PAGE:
The U. S. has decided to not to proceed with the first version of its National Animal Identification System (NAIS), but if it implements another, it will have a good idea of the cost.
Ted Schroeder, a professor of agricultural economics at Kansas State University, described a detailed cost study to delegates at the International Livestock Identification Association meeting in Calgary last month.
“This program may no longer exist but the study is still useful for looking at costs,” Schroeder said. “The study went into agonizing detail to try and find true costs. Even animal welfare aspects were included along with species-by-species cases.”
The study came up with the following averages per sector for the American cattle industry. “These are direct annualized averaged costs, but keep in mind every operation is different and has different costs,” Schroeder said.
The study concluded that the cost would be $4.22 per cow, $.71 per backgrounder, $.51 per feedlot animal, $.23 per auction market sale and $.10 per head for packers for a total of $5.77.
Schroeder said that direct cost was only part of the potential economic impact for the U. S. cattle industry. “What will be the true market impact, for instance could it reduce prices for feeder cattle, there is a bigger picture,” he said.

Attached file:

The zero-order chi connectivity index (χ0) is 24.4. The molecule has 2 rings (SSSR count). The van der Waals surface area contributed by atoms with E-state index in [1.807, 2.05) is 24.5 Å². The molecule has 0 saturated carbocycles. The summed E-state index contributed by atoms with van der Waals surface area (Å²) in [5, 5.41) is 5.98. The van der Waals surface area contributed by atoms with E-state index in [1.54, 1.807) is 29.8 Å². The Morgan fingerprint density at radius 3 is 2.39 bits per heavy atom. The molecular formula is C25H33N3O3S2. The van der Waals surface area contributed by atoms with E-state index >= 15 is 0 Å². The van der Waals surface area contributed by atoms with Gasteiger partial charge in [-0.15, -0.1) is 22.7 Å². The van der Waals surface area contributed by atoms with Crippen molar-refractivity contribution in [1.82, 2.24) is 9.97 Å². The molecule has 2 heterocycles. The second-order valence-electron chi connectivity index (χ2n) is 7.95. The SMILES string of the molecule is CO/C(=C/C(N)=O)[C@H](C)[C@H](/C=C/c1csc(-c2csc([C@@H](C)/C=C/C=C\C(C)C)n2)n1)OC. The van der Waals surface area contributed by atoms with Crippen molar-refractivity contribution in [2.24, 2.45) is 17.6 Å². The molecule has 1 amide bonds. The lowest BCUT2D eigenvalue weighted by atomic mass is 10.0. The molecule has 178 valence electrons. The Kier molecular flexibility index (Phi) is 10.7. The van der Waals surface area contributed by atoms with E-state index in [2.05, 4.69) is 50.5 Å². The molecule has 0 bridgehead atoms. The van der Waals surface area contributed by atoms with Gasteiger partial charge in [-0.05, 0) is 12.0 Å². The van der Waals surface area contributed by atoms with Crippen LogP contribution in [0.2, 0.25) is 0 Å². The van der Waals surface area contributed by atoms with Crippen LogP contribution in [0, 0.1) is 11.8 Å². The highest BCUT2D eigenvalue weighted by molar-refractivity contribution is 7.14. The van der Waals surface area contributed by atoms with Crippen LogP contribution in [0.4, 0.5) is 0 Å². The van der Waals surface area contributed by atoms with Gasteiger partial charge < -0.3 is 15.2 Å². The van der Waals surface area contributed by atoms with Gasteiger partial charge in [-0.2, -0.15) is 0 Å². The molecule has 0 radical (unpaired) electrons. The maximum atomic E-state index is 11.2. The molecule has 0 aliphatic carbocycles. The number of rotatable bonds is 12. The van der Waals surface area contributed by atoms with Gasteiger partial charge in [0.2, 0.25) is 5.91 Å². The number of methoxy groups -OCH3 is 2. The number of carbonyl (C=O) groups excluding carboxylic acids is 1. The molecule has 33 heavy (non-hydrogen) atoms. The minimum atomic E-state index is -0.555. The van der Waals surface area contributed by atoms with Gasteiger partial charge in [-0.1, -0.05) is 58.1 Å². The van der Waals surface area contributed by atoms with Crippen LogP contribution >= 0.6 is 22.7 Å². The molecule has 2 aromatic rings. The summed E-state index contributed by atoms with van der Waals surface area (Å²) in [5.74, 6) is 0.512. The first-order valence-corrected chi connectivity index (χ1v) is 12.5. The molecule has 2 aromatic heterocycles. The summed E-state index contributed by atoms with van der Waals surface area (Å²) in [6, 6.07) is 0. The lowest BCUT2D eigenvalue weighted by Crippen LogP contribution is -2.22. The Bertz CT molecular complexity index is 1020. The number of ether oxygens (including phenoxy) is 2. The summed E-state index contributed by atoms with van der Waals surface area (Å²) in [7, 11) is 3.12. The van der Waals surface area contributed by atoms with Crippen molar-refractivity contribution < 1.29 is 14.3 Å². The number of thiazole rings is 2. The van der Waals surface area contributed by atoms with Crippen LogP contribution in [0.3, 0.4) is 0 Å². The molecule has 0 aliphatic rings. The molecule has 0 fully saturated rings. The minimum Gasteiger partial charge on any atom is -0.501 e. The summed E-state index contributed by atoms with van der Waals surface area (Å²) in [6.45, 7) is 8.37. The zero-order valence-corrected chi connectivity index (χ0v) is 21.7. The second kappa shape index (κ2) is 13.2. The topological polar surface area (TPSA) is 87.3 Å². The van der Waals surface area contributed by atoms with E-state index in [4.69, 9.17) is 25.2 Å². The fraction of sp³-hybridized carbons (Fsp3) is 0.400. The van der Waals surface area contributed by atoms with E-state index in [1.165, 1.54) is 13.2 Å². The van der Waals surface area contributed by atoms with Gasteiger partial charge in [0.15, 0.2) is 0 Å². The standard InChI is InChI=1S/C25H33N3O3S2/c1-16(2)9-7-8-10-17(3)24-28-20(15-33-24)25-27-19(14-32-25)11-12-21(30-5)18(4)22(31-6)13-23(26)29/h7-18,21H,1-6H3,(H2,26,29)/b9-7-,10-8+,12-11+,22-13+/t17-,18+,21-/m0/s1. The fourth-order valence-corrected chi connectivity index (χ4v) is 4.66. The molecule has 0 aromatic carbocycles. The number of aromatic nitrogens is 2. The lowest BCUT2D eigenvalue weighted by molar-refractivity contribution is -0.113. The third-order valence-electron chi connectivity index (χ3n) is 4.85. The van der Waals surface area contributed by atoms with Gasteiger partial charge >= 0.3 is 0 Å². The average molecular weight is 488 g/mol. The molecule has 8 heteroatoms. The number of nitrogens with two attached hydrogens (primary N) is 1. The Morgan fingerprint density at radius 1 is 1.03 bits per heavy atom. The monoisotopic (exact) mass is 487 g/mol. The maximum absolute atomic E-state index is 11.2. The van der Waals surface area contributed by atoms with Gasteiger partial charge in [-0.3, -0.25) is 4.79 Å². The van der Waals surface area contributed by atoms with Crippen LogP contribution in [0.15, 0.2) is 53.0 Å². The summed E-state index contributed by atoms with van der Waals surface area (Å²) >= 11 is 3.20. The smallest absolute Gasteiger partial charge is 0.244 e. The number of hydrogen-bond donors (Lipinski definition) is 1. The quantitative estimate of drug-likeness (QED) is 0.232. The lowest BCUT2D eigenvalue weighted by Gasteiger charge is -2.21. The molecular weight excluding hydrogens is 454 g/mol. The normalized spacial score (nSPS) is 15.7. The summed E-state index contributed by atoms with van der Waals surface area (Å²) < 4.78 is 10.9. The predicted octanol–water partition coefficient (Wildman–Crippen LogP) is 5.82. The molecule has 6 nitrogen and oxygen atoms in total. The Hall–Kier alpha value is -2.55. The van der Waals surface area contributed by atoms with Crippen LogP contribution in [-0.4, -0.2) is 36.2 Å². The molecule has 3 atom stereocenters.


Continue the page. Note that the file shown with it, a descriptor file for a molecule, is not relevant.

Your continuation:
It’s that big picture that concerns Schroeder. “What will be
Jill Hobbs of the University of Saskatchewan and Ted Schroeder of Kansas State University both spoke on ID and traceability issues at the International Livestock Identification Association meeting held at Spruce Meadows in Calgary.WillVerbove n
the perceived value of ID and traceability, will it be important to consumers and will they be willing to pay a premium?”, he said.
Trust equals value
Trust is an important perception with buyers, especially in global markets, said Schroeder, “New Zealand is seen as less risky than other countries, Canada follows and the U. S. not so much.”
The U. S may well have a trust issue since it abandoned NAIS and lags on traceability, said Schroeder.
“Did the Canada/China beef deal tell us something about trust?”, he asked referring to a recent agreement for China to accept Canadian boneless beef under 30 months, while the U. S. has yet to regain access.
“If we can’t trace our animals we are going to lose trust. This issue could cost the U. S. industry $3 billion in market access,” he said.
Jill Hobbs, an economics professor at the University of Saskatchewan, said that the issue goes further than the livestock industry.
“The objectives are emergency management, disease control and food safety, but which benefits the private good and which the public good,” she said. “The problem we have in Canada is that with traceability we have not done a cost/benefit analysis.”
Hobbs said it should be determined who benefits and how the cost can be shared. There is a need to understand what does the government gain, what does the consumer gain, and what does industry get, she said.
“There could be multiple goods from traceability and there could be incentives for various users,” she said.